Here today, gone tomorrow: Why Shaheen Bagh is a city story


A two-kilometre stretch in south Delhi’s crowded Shaheen Bagh stays barricaded on both ends. There are tents somewhere on the middle of this stretch. Hundreds of women, some with children on their lap, sit in front of a podium where posters criticising the amended citizenship law are pinned on bright cloth. Some women are in burqa.

The voice of an angry man fills the air. On the podium, waving his hand, he says, “Don’t be afraid. Allah will protect you.” After some time, he asks people if they wanted to go for namaz - it’s Friday. “You can pray behind the tents,” he says. The next speaker introduces herself as a teacher from Jamia Millia Islamia University, whose students faced the Delhi Police’s full might a few weeks ago during a protest.

Except for the tents, the entire stretch at Shaheen Bagh is mostly empty. Some children are playing cricket. Others in white kurta and skull caps are pushing cycles. A large drain clogged with plastic waste cuts the road underneath. The odour stings.

The sit-in led by women at Shaheen Bagh against the Citizenship (Amendment) Act or CAA has been going on for over three weeks now. The amended law seeks to fast-track the process of giving citizenship to persecuted non-Muslims from three neighbouring countries. The government says the CAA doesn’t affect Indians, including Muslims. But critics say the law divides people on religious lines.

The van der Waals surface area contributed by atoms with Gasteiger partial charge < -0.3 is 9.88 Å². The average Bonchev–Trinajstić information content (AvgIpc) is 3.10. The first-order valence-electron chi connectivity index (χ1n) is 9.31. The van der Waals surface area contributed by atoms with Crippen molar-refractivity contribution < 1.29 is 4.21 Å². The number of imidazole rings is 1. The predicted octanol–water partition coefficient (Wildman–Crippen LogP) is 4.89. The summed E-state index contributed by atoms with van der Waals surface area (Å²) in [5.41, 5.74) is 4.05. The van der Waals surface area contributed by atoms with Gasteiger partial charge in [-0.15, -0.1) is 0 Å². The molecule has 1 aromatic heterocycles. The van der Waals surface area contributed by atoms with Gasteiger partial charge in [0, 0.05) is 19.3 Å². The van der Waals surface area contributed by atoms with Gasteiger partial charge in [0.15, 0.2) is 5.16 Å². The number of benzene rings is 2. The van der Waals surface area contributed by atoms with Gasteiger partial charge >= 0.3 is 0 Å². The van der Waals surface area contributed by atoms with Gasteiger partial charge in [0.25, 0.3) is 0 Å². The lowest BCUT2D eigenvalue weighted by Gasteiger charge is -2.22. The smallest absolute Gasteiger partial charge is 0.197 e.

People from across the national capital have been visiting Shaheen Bagh. A large crowd pulled an overnighter to usher in the New Year, with songs and dinner amid the biting cold.

Three days later, some people who are probably directly connected with the protest at Shaheen Bagh tweeted they are folding up so that politicians and goons cannot hijack their cause.

Shaheen Bagh is a city story.

Except for the women - and the local men and children - who have a stake in the cause, Shaheen Bagh is a safe place for the people of Delhi, the visitors from gated colonies, to let off steam and give reality to their fantasy of a protest without getting hurt. Because they know the police will not shoot them here, unlike in small towns and border states, where people go out to protest at great risk to their lives.

Those who died in police firing in the towns of Assam and Uttar Pradesh and elsewhere are proof.
























Suggested reading: Manipur's long history of protests led by women

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